Labour MPs ‘would reject Brexit deal’ without second referendum

European Parliament election

Ann Widdecombe addressed a Brexit Party rally

I think the frustration I find is that nearly 500 MPs voted to allow the Prime Minister to trigger Article 50.

Education Minister Damian Hinds said the European elections were in effect a second referendum and would be hard for the Conservatives.

Two recent polls suggest that the newly formed Brexit Party, headed by pro-Brexit politician Nigel Farage, could win big at both the European Union vote and any British general election, at the expense of the Conservatives and the main opposition Labour Party.

Mr Kinnock, who opposes a further referendum, told BBC Radio 5 Live: "I really am very concerned that the reason that these talks are not getting any further is because the Labour party is introducing an additional red line which is that a confirmatory vote has to be inserted into the deal".

"And so my idea of a confirmatory ballot is not a religious point or a point of ideology, it's just how do you get an outcome, how do you sort this out?"

Sir Keir signalled that Labour expects movement from the Government this week in order to keep the talks on track, telling the paper it "would be wrong in principle to use up much more time simply exploring each other's positions".

For those, like me, who believe the EU is important, it is critical that we fill the European parliament with as many MEPs committed to Labour values as possible, and not let it be occupied by those who wish to divide and spread hatred.

It's explained clearly here by Richard Corbett, leader of the European Labour Party.

Sir Keir highlighted how the party lost 200 lost seats in this month's council elections, which he said were a sign Labour was losing the trust of Remain as well as Leave voters.

He said: "The partiality of the BBC has become clearer and clearer".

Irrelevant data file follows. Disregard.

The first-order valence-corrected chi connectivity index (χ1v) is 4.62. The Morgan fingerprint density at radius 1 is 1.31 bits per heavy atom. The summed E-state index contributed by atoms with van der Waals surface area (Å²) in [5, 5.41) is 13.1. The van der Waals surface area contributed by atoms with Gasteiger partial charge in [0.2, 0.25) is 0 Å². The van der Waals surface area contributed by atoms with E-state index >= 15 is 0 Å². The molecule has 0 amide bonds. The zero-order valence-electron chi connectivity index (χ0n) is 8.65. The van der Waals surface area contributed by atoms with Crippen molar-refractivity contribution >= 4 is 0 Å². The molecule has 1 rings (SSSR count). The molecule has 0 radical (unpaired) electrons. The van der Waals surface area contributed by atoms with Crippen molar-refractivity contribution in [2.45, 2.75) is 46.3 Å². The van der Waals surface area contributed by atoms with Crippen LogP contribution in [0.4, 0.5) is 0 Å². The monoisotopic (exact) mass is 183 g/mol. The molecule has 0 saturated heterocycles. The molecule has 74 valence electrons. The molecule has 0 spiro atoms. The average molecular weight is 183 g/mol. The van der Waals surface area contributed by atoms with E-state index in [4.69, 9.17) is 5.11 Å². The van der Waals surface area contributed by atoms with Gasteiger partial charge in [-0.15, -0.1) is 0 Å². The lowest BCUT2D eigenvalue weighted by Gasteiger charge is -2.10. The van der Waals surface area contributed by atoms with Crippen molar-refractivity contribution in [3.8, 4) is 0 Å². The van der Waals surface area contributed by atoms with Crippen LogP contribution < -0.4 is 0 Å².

During a 90-minute meeting in Parliament, more than a dozen Labour MPs stood up to criticise the party's handling of Brexit and the launch of its election campaign.

The party had some significant advantages over Farage's party, which has put candidates outside the world of politics, including entrepreneurs, members of the fishing community, and decorated war veterans, front and centre, while CUK enjoyed a parliamentary base of former Labour and Tory MPs with relatively high profiles and good media contacts from the get-go.

Nigel Farage's Brexit Party was in the lead, up four percentage points, on 34 per cent while May's Conservative Party had just 10 per cent, the YouGov poll for the Times newspaper showed.

Brexit Party supporters are "on cloud nine" after leader Nigel Farage made a surprise appearance in Pontefract this morning.

.

If repeated in the elections on May 23, these polling figures would likely see the Greens increase their number of seats in the European parliament.

If the cross-party talks fail, the government says it will give Parliament votes on a series of Brexit options in an attempt to see if any has majority support.

"And so for those that didn't want it and wanted Remain, they'll blame us for having tried to take us out".

Latest News